• Ruth, leg 30 (final leg), moderate—gradual uphill and steep downhill on winding narrow back road with minimal shoulder, 5.32 miles (8:15-9AM)

  • Only Van 2 with a COLORED "race vehicle" sign in window will be allowed to proceed on the course between Exch 31 and seaside

  • Nico, leg 31 (final leg), moderate, 3.96 miles (9-9:45AM)

  • Joseph, leg 32 (final leg), moderate, 4.20 miles (9:45-10:15AM). Cell phone coverage unreliable until after Leg 32.

  • Gabe, leg 33 (third leg), hard—rolling hills on narrow country roads, 7.72 miles (10:15-11:30AM)

  • Dominic, leg 34 (third leg), easy—very short leg in length with gently rolling hills along paved country roads, 4.12 miles (11:30-12:15PM)

  • Luke F, leg 35 (third leg), hard—gently rolling terrain along a combination of paved and gravel roads, 7.07 miles (12:15-1:30PM)

  • Luke M, leg 36 (third leg), moderate—challenging up and steep downhills on winding paved roads to finish on sand near Broadway turnaround, 5.19 miles (1:30-2:30PM). Luke will wear shiny silver timing chip bib to record race finish time.

Our spreadsheet that Jeannie worked up was referred to constantly throughout the race. We kept track of each runner’s finishing time to know how much ahead, or behind, we were to our estimation.

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We planned to meet up at a nearby Burgerville to decorate our vans and arrange our riders and supplies. From there we headed to the starting line where we parked near OMSI and headed for check-in. About 23 or so other high school teams were present and 1 runner from each team left at the same time. Our van left immediately, but was unable to escape Portland traffic before our first runner was at the exchange point waiting for the handoff. (Lesson learned: drop off runner with van 2 teammates there to cheer him or her on, while van 1 heads immediately to exchange point). Our first runner was held up for 10 minutes by a train, then 10 minutes waiting for us to show up for our second runner to begin.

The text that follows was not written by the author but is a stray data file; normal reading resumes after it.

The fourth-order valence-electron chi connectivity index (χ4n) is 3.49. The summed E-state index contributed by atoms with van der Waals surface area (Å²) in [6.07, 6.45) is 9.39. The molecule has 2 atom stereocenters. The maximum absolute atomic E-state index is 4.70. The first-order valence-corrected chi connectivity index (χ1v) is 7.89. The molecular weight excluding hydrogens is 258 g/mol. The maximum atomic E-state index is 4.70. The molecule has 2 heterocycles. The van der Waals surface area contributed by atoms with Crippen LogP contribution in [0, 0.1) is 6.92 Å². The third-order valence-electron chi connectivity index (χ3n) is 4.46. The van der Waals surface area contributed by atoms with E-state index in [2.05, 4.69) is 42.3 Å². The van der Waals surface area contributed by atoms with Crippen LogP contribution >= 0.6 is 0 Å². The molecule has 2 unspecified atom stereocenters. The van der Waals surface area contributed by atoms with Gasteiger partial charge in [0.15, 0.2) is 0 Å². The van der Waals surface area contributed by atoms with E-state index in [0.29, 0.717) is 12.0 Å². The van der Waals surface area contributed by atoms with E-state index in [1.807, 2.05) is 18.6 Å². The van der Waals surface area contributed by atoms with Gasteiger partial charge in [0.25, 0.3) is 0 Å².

An excited, fresh team at the start line on the east side of Hawthorne Bridge in downtown Portland. First picture from L to R (back row): Joseph, Nico, Dominic, Luke, Ben, Luke, Jeannie (front) Jack, Ruth, Jonathan, Gabe, Donovan

Pics above: initial exchange points at Front Ave-Georgia Pacific, Marina Way/HWY 30, Rocky Point Weigh Station, Scappoose High School

Once the light was gone things got more interesting. As the driver of van 1, we waited at St Helens High School for our final runner Donovan, then headed to exchange 18 at Columbia County Fairgrounds where we could sleep until about 1:30 I estimated. I chose to take my sleeping pad and bag to the designated area and try mostly in vain to catch some shuteye under the stars while the rest of the crew stayed in the van. After our rest we headed for exchange point 23, Natal Grange.

Both vans had a few missteps at the exchange points. While allowing for sleep was a priority for our runners, we had to ensure we didn’t take too long before we got to the exchanges. On a few occasions the van and (semi)fresh runner showed up 10 minutes after the runner had arrived. My original estimations for timing consistently showed we were running an hour to an hour and a half early. Several of our runners were unknowns to me in terms of speed. But we kept doing our best to adjust as well as possible. We also made a mistake of not having both reflective vests with us for a few hours meaning our handoffs were complicated by having to take off the vest and pass that to the next runner along with the slap-on baton.

After the Columbia County Fairgrounds up until Seaside, cellphone coverage was unreliable meaning we couldn’t give status updates or see where each other was at. At one point my van arrived earlier than expected, so I had to find the sleeping “VanRed” members and rouse them from slumber so the handoff could take place at the right time.

Once in Seaside, we found VanRed parked in the middle school lot. We joined them and headed out to the finish line near the promenade where our team would line up in a chute when called so that the entire team could cross the finish line together. Luke M had just crossed the finish line by the time we all arrived, so all we had to do was wait until our team number was called, cross the finish line, then check out the beach for a while before heading to Camp 18 for a well-deserved lunch.

Kudos to everyone on the team for a job well done! The official results, “Boys Open” division, showed us at a time of 16:58:48 running at an average pace of 7:51 per mile. We were 6th in our division with a team place of 11th overall for the Portland to Coast High School Challenge.